A nationwide study on enlargement of the vestibular aqueduct in Japan

Yoshihiro Noguchi, Satoshi Fukuda, Kunihiro Fukushima, Kiyofumi Gyo, Akira Hara, Tsutomu Nakashima, Kaoru Ogawa, Makito Okamoto, Hiroaki Sato, Shin-Ichi Usami, Tatsuya Yamasoba, Tetsuji Yokoyama, Ken Kitamura
Auris, Nasus, Larynx 2017, 44 (1): 33-39

OBJECTIVE: To document the clinical features and associated pure-tone audiometry data in patients with enlargement of the vestibular aqueduct (EVA), and to identify risk factors for fluctuating hearing loss (HL) and vertigo/dizziness in EVA patients.

METHODS: In this nationwide survey in Japan, a first survey sheet was mailed to 662 board-certified otolaryngology departments to identify the ones treating EVA patients. A second survey sheet, which contained solicited clinical information and the results of the hearing tests, was mailed to all facilities that reported treating EVA cases. We analyzed clinical information, including age at the time of the most recent evaluation, gender, EVA side, age at onset, initial symptoms, precipitating factors, and etiology from survey responses, and assessed 4-frequency (500, 1000, 2000, and 4000Hz) pure-tone average (PTA) from accompanying pure-tone audiometry data. A multivariate logistic regression analysis was utilized to identify the possible risk factors for fluctuating HL and vertigo/dizziness.

RESULTS: In total, 513 hospitals (response rate, 77.5%) responded to the first survey, and 113 reported treating patients with EVA. Seventy-nine out of the 113 hospitals (response rate 69.9%) responded to the second survey, and the data of 380 EVA patients were registered and analyzed. Of the 380 patients, 221 (58.2%) were female, suggesting female preponderance. The patient age ranged from 0 to 73 years (mean, 16.7 years; median, 13 years; interquartile range, 6-24 years). EVA was bilateral in 91.1% of the patients (346/380). The most prevalent initial symptom was HL (341/380), followed by vertigo/dizziness/imbalance (34/380). Sudden HL occurred secondary to head trauma in 5.3% of the patients and upper respiratory infection in 5.0%. Pure-tone audiometry showed profound HL (PTA >91dB) in 316 (52.0%) of the 608 ears in the 304 patients tested, and asymmetric HL, defined as >10dB, in 147 (48.4%) of the 304 patients. The mean PTA was 83.7dB (median, 91.3dB; interquartile range, 71.3-103.8dB), and the severity in PTA did not correlate with age. Multivariate logistic regression identified age ≥10 years (compared to age of 0-9 years), bilateral HL (compared to unilateral HL/normal hearing), a history of head trauma, and Pendred syndrome (compared to the other EVA-associated disorders) as significant risk factors for fluctuating HL and/or vertigo/dizziness.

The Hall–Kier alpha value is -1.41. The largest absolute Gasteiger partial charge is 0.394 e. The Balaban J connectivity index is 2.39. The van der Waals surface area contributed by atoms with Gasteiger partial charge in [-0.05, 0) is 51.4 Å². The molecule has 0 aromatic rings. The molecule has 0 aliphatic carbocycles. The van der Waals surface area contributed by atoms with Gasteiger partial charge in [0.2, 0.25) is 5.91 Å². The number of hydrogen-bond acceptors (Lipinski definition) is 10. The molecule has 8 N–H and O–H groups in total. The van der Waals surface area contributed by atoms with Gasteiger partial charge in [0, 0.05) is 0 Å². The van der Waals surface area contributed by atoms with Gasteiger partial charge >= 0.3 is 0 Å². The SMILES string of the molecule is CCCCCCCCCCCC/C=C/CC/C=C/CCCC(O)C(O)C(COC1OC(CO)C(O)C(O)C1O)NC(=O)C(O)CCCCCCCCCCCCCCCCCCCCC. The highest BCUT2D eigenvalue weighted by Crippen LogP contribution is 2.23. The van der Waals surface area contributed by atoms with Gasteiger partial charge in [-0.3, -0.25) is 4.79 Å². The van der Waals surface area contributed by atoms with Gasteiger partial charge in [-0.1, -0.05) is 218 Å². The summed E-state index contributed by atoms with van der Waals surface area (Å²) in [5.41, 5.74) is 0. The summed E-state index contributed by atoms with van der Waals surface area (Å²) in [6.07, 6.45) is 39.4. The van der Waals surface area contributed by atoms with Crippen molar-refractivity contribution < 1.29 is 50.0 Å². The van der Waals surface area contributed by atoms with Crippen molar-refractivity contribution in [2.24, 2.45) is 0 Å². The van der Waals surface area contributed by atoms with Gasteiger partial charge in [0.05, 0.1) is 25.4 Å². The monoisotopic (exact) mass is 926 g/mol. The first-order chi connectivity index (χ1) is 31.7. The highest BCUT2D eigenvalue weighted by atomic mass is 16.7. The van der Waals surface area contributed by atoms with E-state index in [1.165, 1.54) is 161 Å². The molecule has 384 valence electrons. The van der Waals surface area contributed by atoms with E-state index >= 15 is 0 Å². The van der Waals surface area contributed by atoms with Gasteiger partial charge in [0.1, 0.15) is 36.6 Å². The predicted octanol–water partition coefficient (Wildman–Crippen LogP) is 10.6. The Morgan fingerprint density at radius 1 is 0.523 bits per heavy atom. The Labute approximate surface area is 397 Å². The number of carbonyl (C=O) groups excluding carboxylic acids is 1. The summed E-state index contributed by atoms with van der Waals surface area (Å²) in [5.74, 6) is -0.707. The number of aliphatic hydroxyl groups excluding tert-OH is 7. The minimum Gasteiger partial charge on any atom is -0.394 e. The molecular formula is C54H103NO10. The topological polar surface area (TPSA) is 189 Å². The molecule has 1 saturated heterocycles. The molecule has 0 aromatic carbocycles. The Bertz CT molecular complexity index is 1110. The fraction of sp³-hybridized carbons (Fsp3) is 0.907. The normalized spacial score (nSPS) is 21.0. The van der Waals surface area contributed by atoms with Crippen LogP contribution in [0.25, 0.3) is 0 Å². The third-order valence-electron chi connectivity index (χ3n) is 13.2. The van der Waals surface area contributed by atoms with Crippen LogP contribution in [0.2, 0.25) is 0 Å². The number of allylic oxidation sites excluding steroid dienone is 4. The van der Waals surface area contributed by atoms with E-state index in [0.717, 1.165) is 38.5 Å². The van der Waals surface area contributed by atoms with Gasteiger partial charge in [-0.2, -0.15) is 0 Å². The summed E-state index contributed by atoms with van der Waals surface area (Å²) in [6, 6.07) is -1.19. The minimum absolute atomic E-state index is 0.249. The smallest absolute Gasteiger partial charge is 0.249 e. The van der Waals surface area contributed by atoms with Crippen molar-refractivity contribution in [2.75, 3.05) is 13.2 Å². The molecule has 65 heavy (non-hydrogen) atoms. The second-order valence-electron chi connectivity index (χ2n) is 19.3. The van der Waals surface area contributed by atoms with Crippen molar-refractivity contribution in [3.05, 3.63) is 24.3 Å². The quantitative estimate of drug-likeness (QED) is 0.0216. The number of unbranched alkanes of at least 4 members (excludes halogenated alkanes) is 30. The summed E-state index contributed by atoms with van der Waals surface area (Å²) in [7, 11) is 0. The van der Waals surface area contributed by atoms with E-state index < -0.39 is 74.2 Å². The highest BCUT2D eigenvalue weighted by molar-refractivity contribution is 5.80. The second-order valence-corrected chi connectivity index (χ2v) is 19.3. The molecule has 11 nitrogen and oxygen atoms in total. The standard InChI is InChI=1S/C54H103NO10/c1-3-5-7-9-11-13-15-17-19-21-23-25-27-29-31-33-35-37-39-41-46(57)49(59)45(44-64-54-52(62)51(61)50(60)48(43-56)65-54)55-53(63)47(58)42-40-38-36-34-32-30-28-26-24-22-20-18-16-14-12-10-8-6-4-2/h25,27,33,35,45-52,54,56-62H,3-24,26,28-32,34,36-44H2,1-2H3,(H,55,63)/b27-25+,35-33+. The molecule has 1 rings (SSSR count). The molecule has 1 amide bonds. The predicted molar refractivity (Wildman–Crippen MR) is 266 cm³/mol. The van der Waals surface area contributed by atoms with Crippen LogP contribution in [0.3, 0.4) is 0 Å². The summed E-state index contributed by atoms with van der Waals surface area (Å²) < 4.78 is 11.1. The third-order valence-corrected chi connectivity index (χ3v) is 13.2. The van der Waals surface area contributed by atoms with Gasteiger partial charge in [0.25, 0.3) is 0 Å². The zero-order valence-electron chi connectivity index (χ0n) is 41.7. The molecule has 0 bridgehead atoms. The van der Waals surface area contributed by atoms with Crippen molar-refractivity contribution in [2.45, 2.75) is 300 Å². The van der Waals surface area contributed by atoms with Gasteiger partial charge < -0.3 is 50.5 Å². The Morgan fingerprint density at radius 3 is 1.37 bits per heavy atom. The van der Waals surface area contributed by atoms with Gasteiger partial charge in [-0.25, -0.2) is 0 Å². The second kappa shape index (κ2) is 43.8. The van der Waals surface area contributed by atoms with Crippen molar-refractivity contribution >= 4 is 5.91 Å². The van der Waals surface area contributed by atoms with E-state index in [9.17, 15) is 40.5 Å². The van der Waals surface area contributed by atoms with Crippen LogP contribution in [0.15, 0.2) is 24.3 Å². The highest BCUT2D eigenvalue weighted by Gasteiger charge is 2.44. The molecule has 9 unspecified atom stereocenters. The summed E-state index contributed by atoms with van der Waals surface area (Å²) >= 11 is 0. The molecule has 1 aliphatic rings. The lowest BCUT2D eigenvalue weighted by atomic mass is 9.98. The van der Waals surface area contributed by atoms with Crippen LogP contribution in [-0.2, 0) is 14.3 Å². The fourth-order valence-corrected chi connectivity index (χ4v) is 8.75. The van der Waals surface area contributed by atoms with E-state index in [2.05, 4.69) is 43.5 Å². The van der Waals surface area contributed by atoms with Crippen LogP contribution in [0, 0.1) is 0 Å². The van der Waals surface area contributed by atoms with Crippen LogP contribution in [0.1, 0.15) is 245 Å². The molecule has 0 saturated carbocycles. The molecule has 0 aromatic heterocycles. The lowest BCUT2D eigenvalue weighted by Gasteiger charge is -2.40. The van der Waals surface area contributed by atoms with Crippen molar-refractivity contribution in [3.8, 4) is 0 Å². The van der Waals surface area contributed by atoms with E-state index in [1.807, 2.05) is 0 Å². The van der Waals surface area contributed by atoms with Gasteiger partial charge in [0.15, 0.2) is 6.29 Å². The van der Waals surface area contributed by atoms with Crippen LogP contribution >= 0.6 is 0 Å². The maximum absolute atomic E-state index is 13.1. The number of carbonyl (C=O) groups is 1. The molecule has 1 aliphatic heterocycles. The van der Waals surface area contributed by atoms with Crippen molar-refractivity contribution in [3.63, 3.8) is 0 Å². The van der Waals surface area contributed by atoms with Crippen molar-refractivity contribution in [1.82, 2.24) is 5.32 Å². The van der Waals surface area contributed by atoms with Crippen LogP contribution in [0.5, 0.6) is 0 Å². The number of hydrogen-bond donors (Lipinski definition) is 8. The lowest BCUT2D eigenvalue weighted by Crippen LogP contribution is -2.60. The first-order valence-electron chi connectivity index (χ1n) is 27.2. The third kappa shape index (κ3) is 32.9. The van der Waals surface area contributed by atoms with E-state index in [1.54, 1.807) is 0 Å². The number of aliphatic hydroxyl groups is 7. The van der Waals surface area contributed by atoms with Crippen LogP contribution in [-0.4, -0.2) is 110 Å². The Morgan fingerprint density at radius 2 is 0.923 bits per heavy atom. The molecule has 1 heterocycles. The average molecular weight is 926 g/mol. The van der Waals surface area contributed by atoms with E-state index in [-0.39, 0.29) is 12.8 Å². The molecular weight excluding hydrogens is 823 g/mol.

CONCLUSION: The present nationwide survey of 380 EVA patients provided a more precise description of the clinical features, including risk factors for fluctuating HL and vertigo/dizziness.

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